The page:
Substitution of x=CEH into Equation (4) gives a result 31 H. This result of the operation is output to the master control CPU 272 as a verification requirement signal Crq2. The verification requirement signal Crq2 is input into a comparison unit 410 incorporated in the master control CPU 272. The comparison unit 410 compares the output of the constant storage ROM 412 with the verification requirement signal Crq2. The value 31H is stored in the constant storage ROM 412 of the master control CPU 272. If the arithmetic logic operation block 404 of the main motor control CPU 262 carries out the operation correctly, the output of the constant storage ROM 412 is coincident with the verification requirement signal Crq2. The master control CPU 272 thus determines whether or not the arithmetic logic operation block 404 of the main motor control CPU 262 works properly by simply reading the output of the comparison unit 410.

The validity of the operation carried out by the arithmetic logic operation block 414 of the master control CPU 272 is, on the other hand, verified by a comparison between a verification requirement signal Crq1 output from the arithmetic logic operation block 414 and a constant stored in the constant storage ROM 402 of the main motor control CPU 262, which is carried out by a comparison unit 400. In this case, the operation executed by the arithmetic logic operation block 414 follows Equation (5), whereas the constant output from the constant storage ROM 402 is 31H. The comparison unit 400 accordingly compares the result of the operation carried out by the arithmetic logic operation block 414 (the value CEH when the operation is correct) with the constant CEH stored in the constant storage ROM 402.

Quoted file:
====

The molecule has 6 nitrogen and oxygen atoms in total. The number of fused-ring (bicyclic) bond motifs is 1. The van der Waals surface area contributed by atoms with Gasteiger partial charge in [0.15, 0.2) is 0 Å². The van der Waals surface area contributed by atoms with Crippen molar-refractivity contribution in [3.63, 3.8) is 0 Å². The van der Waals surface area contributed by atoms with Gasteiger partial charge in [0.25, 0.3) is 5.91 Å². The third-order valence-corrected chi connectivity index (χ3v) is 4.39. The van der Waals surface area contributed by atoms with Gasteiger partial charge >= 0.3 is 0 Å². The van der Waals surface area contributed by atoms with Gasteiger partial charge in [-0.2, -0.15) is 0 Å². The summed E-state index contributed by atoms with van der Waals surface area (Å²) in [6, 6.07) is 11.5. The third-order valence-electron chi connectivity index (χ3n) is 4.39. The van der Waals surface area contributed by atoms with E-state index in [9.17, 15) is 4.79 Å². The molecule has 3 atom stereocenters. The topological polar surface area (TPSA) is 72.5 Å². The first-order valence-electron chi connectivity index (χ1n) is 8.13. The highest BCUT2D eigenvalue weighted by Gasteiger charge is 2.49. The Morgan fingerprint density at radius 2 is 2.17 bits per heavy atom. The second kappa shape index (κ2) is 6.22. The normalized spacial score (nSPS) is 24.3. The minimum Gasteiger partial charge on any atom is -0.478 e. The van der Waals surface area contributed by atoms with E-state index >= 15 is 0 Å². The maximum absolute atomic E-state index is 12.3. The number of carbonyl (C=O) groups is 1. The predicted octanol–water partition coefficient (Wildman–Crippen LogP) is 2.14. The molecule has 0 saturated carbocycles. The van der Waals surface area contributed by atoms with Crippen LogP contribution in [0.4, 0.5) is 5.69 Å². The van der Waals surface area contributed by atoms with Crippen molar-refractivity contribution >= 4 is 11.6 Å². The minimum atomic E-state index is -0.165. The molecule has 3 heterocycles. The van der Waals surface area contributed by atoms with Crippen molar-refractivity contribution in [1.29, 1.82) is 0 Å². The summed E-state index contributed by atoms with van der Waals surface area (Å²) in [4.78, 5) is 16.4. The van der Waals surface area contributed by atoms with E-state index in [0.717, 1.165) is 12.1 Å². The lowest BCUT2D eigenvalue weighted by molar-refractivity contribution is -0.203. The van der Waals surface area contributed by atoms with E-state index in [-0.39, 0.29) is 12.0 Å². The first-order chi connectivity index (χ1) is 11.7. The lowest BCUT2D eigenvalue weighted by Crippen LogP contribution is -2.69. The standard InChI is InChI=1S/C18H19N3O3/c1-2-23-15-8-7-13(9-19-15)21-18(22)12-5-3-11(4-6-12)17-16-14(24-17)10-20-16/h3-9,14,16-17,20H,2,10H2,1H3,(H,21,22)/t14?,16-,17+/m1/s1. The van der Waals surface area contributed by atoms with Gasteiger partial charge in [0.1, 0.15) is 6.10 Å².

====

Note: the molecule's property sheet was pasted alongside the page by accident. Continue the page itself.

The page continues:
For simplicity of explanation, the above description assumes that the operations of Equations (4) and (5) are performed in the respective arithmetic logic operation block 404 and 414. In the actual procedure, however, the CPUs included in the main motor control CPU 262 and the master control CPU 272 successively carry out the arithmetic operations included in Equations (4) and (5) one by one according to a program. The calculation of Equations (4) and (5) implements most of the operations carried out by the arithmetic logic operation circuits, for example, the right shift (the operation HI(x) taking the upper four bits corresponds to the right shift operation repeated four times), the left shift, the addition, the multiplication, the AND operation, the OR operation, and the complement operation. If even one of such operations gives a wrong answer, the comparison results in inconsistency. This arrangement enables the comparison units 400 and 410 to detect abnormality arising in the arithmetic logic operation circuits as well as abnormality arising in the bidirectional communication line 212.

In response to detection of abnormality, the main motor control CPU 262 and the master control CPU 272 respectively write the details of the abnormality into the abnormality record registration circuit 280 via the bidirectional communication lines 214 and 216.